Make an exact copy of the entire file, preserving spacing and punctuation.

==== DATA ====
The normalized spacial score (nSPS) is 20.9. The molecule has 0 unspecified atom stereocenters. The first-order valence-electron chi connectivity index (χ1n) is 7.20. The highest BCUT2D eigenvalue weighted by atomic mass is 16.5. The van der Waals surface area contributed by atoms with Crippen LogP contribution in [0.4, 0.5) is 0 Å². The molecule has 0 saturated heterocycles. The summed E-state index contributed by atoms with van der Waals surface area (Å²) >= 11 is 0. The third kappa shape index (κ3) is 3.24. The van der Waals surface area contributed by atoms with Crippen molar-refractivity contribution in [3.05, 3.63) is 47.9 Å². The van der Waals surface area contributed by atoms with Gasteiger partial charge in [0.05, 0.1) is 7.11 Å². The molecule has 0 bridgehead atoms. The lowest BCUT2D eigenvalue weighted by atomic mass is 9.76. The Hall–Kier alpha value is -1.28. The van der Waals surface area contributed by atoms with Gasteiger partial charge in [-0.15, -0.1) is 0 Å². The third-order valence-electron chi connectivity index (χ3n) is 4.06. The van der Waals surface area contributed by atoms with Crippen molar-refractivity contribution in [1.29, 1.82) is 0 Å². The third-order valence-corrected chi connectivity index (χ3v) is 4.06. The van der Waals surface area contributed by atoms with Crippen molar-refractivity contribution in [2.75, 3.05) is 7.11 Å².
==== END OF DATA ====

The normalized spacial score (nSPS) is 20.9. The molecule has 0 unspecified atom stereocenters. The first-order valence-electron chi connectivity index (χ1n) is 7.20. The highest BCUT2D eigenvalue weighted by atomic mass is 16.5. The van der Waals surface area contributed by atoms with Crippen LogP contribution in [0.4, 0.5) is 0 Å². The molecule has 0 saturated heterocycles. The summed E-state index contributed by atoms with van der Waals surface area (Å²) >= 11 is 0. The third kappa shape index (κ3) is 3.24. The van der Waals surface area contributed by atoms with Crippen molar-refractivity contribution in [3.05, 3.63) is 47.9 Å². The van der Waals surface area contributed by atoms with Gasteiger partial charge in [0.05, 0.1) is 7.11 Å². The molecule has 0 bridgehead atoms. The lowest BCUT2D eigenvalue weighted by atomic mass is 9.76. The Hall–Kier alpha value is -1.28. The van der Waals surface area contributed by atoms with Gasteiger partial charge in [-0.15, -0.1) is 0 Å². The third-order valence-electron chi connectivity index (χ3n) is 4.06. The van der Waals surface area contributed by atoms with Crippen molar-refractivity contribution in [1.29, 1.82) is 0 Å². The third-order valence-corrected chi connectivity index (χ3v) is 4.06. The van der Waals surface area contributed by atoms with Crippen molar-refractivity contribution in [2.75, 3.05) is 7.11 Å².